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Vancouver composer and erhu player Jirong Huang erases boundaries between western and Chinese recorded music

Jirong Huang by @marclesperance
Jirong Huang has worked as a professional musician in Vancouver since immigrating from Shanghai in 1988. Photo by @marclesperance.

After more than a century of Chinese and western music mostly existing in separate silos in Vancouver, they’re finally coming together on recorded albums. A key instigator has been Jirong Huang, who founded the Vancouver Chinese Music Ensemble in 1989.

The cheerful ehru player and composer spoke to Pancouver over Zoom in advance of the ensemble’s upcoming Sunday (February 26) concert at the Dr. Sun Yat-Sen Classical Chinese Garden.

Huang, suona player Zhong Xi Wu, and guzheng player Sarah Yusha Tan will join keyboardist Sijia Huang and percussionist Bruce Henczel for the release of Vancouver family folksinger Ginalina’s Going Back album.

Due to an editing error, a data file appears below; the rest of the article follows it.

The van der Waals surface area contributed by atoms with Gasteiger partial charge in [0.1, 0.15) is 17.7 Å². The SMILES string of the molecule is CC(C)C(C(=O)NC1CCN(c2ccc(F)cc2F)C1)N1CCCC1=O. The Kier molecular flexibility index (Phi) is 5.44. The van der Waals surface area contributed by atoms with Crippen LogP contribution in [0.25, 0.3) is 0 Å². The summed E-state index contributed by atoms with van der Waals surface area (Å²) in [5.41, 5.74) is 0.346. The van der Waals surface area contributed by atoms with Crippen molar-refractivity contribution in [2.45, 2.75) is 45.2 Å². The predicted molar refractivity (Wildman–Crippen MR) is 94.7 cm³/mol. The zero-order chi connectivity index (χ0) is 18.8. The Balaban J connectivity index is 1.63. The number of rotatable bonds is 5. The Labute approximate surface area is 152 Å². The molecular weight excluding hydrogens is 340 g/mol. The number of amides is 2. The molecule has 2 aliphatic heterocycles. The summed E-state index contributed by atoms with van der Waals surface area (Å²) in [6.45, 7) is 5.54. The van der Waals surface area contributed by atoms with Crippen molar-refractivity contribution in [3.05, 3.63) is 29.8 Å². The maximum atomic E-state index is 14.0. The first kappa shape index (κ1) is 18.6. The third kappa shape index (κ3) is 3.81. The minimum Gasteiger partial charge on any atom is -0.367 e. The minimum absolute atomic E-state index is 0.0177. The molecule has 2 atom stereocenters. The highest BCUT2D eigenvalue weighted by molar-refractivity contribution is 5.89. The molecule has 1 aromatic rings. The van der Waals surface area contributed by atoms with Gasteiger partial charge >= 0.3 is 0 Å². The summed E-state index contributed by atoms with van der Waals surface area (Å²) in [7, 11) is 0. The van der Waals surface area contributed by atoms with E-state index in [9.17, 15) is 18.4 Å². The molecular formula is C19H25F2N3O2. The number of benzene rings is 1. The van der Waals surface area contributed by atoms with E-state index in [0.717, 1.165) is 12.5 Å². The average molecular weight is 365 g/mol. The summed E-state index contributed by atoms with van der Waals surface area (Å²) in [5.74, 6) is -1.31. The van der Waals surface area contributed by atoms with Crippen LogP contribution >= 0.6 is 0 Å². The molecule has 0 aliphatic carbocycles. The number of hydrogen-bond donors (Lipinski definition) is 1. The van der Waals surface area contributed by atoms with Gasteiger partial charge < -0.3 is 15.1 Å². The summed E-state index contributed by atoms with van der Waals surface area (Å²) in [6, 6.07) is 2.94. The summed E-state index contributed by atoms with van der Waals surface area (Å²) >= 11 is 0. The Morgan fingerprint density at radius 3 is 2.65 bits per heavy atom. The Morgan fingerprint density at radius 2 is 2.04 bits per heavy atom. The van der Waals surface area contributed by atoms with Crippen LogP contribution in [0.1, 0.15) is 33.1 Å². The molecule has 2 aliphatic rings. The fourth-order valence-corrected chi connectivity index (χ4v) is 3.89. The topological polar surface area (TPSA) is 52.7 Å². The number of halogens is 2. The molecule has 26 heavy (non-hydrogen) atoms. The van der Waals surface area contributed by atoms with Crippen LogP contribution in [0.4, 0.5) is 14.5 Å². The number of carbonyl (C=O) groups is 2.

Huang says that before he recorded Going Back with Ginalina, he was very familiar with the Asian folk songs on the album. In fact, he knew them since he was a child in Shanghai.

“I like all these songs—and the improvisations,” Huang says. “It feels good. It’s a different take.”

Huang explains that the ebullient final track, “Gong Xi”, is a very popular Chinese song commonly performed at Lunar New Year festivals. He noted that even Canadian kids are energized by the song’s melody and exciting rhythm and percussion.

“Actually, this song is not only for kids,” Huang says. “It’s for all ages.”

On Going Back, Ginalina injected a modern West Coast folk sensibility, along with some English lyrics, to the Asian songs. At the same time, the three-time Juno nominee included Chinese instruments, such as the guzheng and erhu, to retain the traditional feel.

17 Desktop_Ginalina-LunarFest Concert Together We Are
Jirong Huang, Ginalina, and Sarah Tan performed three songs together at the Orpheum Theatre for a Lunar New Year concert.

Huang records jazz album

Last year, Ginalina told Pancouver that the erhu, a.k.a. the two-stringed Chinese violin, and the guzheng added so much personality to Going Back, which is her fifth record.